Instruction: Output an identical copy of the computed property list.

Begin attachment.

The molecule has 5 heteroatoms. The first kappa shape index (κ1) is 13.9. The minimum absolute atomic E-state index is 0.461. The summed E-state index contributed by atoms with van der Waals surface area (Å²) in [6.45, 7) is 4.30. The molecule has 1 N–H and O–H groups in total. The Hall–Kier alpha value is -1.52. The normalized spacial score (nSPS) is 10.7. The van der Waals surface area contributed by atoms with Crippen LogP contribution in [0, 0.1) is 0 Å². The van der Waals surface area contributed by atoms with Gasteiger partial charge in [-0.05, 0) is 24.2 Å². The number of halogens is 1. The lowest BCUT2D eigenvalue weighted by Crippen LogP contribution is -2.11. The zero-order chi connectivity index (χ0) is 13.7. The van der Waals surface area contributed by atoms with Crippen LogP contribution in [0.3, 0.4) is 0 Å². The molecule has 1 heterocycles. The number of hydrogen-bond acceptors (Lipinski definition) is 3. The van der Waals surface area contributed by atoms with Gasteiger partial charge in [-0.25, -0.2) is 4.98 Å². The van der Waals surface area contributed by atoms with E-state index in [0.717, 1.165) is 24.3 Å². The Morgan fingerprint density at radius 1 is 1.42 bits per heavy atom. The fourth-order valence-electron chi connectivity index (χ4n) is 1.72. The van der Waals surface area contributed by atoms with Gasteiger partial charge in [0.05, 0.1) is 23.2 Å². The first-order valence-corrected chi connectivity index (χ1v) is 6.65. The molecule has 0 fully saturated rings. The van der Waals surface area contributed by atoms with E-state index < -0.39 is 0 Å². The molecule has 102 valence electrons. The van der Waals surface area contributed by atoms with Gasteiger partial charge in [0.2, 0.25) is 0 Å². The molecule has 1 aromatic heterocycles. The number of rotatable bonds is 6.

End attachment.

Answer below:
The molecule has 5 heteroatoms. The first kappa shape index (κ1) is 13.9. The minimum absolute atomic E-state index is 0.461. The summed E-state index contributed by atoms with van der Waals surface area (Å²) in [6.45, 7) is 4.30. The molecule has 1 N–H and O–H groups in total. The Hall–Kier alpha value is -1.52. The normalized spacial score (nSPS) is 10.7. The van der Waals surface area contributed by atoms with Crippen LogP contribution in [0, 0.1) is 0 Å². The van der Waals surface area contributed by atoms with Gasteiger partial charge in [-0.05, 0) is 24.2 Å². The number of halogens is 1. The lowest BCUT2D eigenvalue weighted by Crippen LogP contribution is -2.11. The zero-order chi connectivity index (χ0) is 13.7. The van der Waals surface area contributed by atoms with Crippen LogP contribution in [0.3, 0.4) is 0 Å². The molecule has 1 heterocycles. The number of hydrogen-bond acceptors (Lipinski definition) is 3. The van der Waals surface area contributed by atoms with Gasteiger partial charge in [-0.25, -0.2) is 4.98 Å². The van der Waals surface area contributed by atoms with E-state index in [0.717, 1.165) is 24.3 Å². The Morgan fingerprint density at radius 1 is 1.42 bits per heavy atom. The fourth-order valence-electron chi connectivity index (χ4n) is 1.72. The van der Waals surface area contributed by atoms with Gasteiger partial charge in [0.05, 0.1) is 23.2 Å². The first-order valence-corrected chi connectivity index (χ1v) is 6.65. The molecule has 0 fully saturated rings. The van der Waals surface area contributed by atoms with E-state index < -0.39 is 0 Å². The molecule has 102 valence electrons. The van der Waals surface area contributed by atoms with Gasteiger partial charge in [0.2, 0.25) is 0 Å². The molecule has 1 aromatic heterocycles. The number of rotatable bonds is 6.